Jazz music, news and views

Friday, December 02, 2005

Returning to Alex Sipiagin

Many stellar jazz musicians have a peculiar way of a slipping into the scene without being noticed until it’s "too late," when their talents are so outstanding that they are unavoidable. Alex Sipiagin can no longer be called a newcomer; he has arrived. Born and raised in Russia, he received classical training at the Gnessin Conservatory in Moscow for eight years before taking up jazz in the mid-‘80s. After placing fourth in the International Louis Armstrong Competition (sponsored by the Thelonious Monk Institute), Sipiagin moved to New York in 1991 and began building a daunting resume with renowned groups like Gil Goldstein’s Zebra Coast Orchestra, Dave Holland’s Big Band, the Mingus Big Band, the Mingus Orchestra, and Michael Brecker’s Quinductet and Sextet.

Stylistically, Sipiagin is a fluid, powerful soloist with a warm, earnest tone à la Art Farmer or Tom Harrell (especially while on flugelhorn) and an extensive modern, post-bop vocabulary bringing to mind contemporaries like Dave Douglas or Terence Blanchard. His playing always offers some kind of head-tripping horn gymnastics, but he also possesses a restless passion to communicate. His ideas are always logical and never fail to draw something out of the listener. He can execute fleet-fingered lines effortlessly, but he doesn't let his ideas get buried in the licks. As a leader with over half a dozen albums to his name, Returning is a welcome addition.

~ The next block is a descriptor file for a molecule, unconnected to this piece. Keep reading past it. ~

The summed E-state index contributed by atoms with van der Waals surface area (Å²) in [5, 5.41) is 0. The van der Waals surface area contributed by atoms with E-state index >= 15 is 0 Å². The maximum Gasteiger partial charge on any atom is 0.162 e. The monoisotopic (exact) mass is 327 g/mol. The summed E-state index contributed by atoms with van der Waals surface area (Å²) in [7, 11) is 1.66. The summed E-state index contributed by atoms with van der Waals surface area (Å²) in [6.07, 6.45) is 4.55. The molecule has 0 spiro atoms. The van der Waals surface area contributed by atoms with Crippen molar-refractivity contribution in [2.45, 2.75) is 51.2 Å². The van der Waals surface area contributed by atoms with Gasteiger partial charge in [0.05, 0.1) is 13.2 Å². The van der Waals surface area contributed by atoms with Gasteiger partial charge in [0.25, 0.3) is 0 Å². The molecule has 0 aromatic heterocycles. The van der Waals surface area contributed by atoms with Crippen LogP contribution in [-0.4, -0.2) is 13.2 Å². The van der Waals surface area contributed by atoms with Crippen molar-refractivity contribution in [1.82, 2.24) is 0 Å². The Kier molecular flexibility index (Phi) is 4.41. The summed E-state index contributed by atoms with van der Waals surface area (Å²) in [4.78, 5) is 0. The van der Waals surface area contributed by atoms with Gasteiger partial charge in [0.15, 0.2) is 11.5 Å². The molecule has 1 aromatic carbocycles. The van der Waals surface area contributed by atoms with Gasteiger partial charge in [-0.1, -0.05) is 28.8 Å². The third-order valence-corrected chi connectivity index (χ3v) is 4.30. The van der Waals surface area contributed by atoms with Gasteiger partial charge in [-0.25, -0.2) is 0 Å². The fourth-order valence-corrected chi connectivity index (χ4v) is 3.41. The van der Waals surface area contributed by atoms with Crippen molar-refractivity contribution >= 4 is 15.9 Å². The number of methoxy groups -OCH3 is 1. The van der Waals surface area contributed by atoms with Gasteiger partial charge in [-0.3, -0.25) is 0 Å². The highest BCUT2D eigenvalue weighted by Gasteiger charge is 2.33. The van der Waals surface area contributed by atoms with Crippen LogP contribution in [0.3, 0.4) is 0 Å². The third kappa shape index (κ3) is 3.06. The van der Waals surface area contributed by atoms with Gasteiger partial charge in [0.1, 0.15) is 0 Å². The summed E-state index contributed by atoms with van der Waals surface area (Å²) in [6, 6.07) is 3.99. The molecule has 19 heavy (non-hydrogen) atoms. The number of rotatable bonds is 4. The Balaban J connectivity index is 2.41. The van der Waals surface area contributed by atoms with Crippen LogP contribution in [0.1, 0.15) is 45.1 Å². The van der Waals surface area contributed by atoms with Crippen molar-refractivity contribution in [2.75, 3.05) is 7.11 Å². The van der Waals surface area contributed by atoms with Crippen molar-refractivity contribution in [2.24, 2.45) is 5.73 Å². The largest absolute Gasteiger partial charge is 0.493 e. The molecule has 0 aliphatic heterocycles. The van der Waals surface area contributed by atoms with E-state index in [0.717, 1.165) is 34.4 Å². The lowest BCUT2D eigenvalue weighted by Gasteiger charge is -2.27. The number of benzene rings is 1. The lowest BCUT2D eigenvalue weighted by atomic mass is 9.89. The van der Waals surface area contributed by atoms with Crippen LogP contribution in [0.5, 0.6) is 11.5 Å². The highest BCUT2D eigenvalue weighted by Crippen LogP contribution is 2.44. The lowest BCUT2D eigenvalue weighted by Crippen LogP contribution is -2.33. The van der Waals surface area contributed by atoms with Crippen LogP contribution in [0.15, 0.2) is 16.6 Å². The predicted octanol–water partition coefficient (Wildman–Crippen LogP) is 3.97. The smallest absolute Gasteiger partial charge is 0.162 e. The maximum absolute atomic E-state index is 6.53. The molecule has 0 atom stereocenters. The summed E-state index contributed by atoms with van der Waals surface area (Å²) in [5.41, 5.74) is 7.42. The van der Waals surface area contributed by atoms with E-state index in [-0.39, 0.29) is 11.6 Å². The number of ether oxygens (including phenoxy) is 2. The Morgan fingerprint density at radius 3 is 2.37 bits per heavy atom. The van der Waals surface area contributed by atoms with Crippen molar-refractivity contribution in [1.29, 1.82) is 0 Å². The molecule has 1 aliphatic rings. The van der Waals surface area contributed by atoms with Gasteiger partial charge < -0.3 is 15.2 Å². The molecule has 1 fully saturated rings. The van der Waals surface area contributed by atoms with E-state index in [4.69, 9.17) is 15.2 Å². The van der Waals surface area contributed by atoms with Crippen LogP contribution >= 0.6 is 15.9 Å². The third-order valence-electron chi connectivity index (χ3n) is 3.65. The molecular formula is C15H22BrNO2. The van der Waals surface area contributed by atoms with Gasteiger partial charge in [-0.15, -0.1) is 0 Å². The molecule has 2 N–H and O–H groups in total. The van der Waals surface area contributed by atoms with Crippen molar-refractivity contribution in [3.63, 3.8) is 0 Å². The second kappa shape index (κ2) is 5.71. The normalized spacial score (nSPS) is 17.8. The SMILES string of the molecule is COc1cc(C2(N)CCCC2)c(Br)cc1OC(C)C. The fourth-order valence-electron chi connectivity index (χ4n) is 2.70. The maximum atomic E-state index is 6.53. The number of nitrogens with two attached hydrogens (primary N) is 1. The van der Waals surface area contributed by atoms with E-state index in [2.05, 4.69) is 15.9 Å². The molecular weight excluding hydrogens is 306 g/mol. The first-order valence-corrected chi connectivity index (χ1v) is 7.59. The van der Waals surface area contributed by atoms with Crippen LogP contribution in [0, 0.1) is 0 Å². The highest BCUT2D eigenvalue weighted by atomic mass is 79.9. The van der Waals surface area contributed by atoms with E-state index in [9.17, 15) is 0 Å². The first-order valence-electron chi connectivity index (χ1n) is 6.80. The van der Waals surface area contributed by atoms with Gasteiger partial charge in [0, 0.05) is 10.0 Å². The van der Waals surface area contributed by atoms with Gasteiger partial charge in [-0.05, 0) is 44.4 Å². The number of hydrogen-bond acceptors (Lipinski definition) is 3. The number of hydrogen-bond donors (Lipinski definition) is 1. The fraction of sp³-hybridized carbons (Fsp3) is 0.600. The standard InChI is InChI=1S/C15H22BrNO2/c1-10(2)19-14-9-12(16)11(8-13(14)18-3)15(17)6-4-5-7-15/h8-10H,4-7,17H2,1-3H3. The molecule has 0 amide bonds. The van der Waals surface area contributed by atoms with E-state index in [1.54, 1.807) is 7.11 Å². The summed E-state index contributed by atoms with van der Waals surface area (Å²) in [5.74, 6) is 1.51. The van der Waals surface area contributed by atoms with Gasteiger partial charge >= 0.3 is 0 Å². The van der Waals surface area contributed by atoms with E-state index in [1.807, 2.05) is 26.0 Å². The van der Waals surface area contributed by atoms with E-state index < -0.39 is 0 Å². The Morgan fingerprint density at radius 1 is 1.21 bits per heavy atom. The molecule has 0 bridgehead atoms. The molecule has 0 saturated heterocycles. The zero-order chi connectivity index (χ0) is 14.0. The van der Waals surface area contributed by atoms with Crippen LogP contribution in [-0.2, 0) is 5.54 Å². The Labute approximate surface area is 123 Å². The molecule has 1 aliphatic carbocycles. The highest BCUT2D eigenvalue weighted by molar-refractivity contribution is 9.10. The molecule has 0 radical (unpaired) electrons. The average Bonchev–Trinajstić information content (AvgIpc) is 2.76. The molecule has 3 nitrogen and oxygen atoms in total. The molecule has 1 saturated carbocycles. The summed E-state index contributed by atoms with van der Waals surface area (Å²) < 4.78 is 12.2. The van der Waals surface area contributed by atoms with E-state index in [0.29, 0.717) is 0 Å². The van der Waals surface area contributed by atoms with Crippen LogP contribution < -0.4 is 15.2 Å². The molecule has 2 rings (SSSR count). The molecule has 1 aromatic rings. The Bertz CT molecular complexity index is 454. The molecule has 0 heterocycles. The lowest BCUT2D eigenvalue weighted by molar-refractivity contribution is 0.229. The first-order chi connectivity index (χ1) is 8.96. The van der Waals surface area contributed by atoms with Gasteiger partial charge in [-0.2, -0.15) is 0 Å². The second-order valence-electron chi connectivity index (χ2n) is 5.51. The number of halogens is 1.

While on tour with Michael Brecker, Sipiagin encountered Pat Metheny at the North Sea Jazz Festival, who asked if Sipiagin would mind recording another song of his (the trumpeter covered "Missouri Uncompromised" on his album Steppin' Zone). After the tour, Metheny actually penned two songs specifically for Returning. One of them, “Snova” is a light bossa featuring Adam Rogers on acoustic guitar. His solo here is lyrical and dazzling, no doubt thanks to his thorough classical guitar studies at the Mannes College of Music. Tenor saxophonist Seamus Blake, as always, will have sax fans agape at his technique, but his ideas here never fail to sing. Sipagin's cascading lines are sensitive and use intervallic jumps in just the right places (one might be reminded of Woody Shaw). According to Sipiagin, who named Metheny’s composition here, “Snova” is Russian for “again” but not in a repeating sense. Instead, it is used to mean “anew” or “afresh,” something affirmative -- the same spirit that hovers over all the virtuosic yet human elements of Returning.

Buy it!

(P.S. Look out for Sipiagin’s upcoming project in 2006 called “FreshDirect” with ArtistShare.)


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